Purpose: The aim of this study is to evaluate whether previously reported post-mortem CT findings in drowning can reliably distinguish drowning from asphyxiation by any other manner.
Materials and methods: Cases (n = 14) were corpses with cause of death determined as drowning by concordant autopsy findings and physical and circumstantial evidence. Controls (n = 11) were corpses in which the cause of death was defined as asphyxiation by any other manner than submersion in a liquid. Images were evaluated for the presence of fluid in paranasal sinuses, mastoid air cells and lower airways, frothy foam in the upper airways, ground-glass opacity of the lung parenchyma, the height of the right hemi-diaphragm, the interpulmonary distance at the level of the aortic valve, the mean density of intracardiac blood, and gastric and esophageal contents. Descriptive statistics, Fisher’s exact test, and Student’s t test were used when appropriate.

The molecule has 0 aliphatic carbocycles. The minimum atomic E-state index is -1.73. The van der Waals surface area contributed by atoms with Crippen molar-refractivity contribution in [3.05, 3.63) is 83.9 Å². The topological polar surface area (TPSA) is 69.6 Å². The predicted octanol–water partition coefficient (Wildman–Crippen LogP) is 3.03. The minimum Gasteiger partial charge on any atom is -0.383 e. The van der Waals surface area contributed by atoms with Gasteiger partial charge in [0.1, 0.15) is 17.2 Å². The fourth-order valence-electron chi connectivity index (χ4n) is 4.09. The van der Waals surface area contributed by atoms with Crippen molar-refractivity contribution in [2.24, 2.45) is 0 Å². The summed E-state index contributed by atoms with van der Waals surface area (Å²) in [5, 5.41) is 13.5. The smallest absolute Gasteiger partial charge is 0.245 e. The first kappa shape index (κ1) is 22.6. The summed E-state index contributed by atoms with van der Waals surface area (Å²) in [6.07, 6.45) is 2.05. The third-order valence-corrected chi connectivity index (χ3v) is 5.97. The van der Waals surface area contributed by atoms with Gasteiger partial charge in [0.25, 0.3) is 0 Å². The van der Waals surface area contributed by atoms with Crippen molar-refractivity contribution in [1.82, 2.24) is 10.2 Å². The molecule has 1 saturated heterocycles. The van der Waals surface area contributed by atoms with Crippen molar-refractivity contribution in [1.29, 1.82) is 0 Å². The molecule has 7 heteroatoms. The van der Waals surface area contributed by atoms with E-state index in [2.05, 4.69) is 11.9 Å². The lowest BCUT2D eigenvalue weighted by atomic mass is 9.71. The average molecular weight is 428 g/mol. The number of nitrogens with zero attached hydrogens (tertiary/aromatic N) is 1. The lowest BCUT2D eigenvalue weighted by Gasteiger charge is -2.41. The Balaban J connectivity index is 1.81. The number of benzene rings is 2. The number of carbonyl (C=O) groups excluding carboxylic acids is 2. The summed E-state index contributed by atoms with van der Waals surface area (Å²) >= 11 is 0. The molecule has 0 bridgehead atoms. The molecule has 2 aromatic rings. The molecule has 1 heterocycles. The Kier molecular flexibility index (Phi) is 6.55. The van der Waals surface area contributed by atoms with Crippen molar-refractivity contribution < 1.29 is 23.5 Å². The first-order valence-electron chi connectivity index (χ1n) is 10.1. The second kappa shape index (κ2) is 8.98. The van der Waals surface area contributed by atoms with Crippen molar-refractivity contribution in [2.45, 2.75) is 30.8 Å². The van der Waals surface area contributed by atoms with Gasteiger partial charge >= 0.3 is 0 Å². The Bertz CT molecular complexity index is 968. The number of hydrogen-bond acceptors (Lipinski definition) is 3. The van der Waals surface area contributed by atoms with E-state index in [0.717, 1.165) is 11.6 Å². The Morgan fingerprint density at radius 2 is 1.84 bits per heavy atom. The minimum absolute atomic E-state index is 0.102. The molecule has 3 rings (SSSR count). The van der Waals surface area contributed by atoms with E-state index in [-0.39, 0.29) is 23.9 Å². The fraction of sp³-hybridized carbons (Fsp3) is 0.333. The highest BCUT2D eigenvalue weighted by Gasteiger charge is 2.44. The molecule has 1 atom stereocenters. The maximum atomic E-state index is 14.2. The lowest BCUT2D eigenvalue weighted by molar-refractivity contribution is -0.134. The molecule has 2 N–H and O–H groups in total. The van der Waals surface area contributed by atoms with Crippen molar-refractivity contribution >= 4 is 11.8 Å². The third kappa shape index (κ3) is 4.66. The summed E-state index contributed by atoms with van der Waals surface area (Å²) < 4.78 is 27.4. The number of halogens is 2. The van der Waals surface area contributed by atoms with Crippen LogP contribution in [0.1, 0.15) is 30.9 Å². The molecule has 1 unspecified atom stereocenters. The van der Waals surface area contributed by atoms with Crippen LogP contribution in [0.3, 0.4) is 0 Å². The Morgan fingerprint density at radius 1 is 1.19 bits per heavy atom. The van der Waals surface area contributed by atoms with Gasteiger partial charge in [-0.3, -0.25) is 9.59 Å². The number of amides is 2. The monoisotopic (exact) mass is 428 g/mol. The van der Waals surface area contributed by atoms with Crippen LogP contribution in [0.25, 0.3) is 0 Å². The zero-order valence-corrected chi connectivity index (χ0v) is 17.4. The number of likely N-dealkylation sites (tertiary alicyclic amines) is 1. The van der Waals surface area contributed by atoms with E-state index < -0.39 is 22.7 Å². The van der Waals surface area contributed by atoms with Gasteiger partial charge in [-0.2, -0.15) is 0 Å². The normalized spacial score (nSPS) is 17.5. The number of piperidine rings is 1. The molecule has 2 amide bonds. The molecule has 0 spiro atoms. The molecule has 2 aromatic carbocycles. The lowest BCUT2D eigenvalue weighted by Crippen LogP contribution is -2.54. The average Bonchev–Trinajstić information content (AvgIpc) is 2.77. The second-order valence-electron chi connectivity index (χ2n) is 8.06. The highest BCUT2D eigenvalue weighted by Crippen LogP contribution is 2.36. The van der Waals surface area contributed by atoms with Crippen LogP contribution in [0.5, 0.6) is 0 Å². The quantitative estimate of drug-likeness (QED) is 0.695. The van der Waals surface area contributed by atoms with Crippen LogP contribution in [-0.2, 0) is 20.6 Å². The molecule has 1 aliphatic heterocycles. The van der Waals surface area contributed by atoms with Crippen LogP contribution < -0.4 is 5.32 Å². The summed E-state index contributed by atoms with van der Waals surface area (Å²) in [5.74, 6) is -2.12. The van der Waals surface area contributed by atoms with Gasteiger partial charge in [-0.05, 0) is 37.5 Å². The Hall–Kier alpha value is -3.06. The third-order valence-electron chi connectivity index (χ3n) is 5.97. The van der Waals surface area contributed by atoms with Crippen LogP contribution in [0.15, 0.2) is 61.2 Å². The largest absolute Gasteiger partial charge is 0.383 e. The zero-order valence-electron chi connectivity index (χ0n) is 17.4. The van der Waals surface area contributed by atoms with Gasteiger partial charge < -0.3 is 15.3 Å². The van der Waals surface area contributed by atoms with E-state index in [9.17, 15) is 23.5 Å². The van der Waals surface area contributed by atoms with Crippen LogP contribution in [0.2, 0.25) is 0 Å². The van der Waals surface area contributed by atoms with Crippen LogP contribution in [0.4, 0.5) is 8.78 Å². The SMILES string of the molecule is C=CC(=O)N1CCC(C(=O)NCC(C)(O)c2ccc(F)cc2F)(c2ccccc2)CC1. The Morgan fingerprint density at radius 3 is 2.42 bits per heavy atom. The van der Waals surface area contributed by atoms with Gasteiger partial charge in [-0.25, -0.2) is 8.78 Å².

Results: Only the height of the right hemi-diaphragm differed significantly (p = 0.045) between cases (mean 5.4) and controls (mean 4.3). Other findings were not significantly different between both groups.
Conclusion: Our results indicate that it is not possible to reliably distinguish drowning from non-drowning asphyxiation on CT, because many findings in drowning were also present in non-drowning asphyxiation. CT indicators for drowning as the cause of death should therefore be defined with great caution, keeping in mind that they are not specific to only a single cause of death.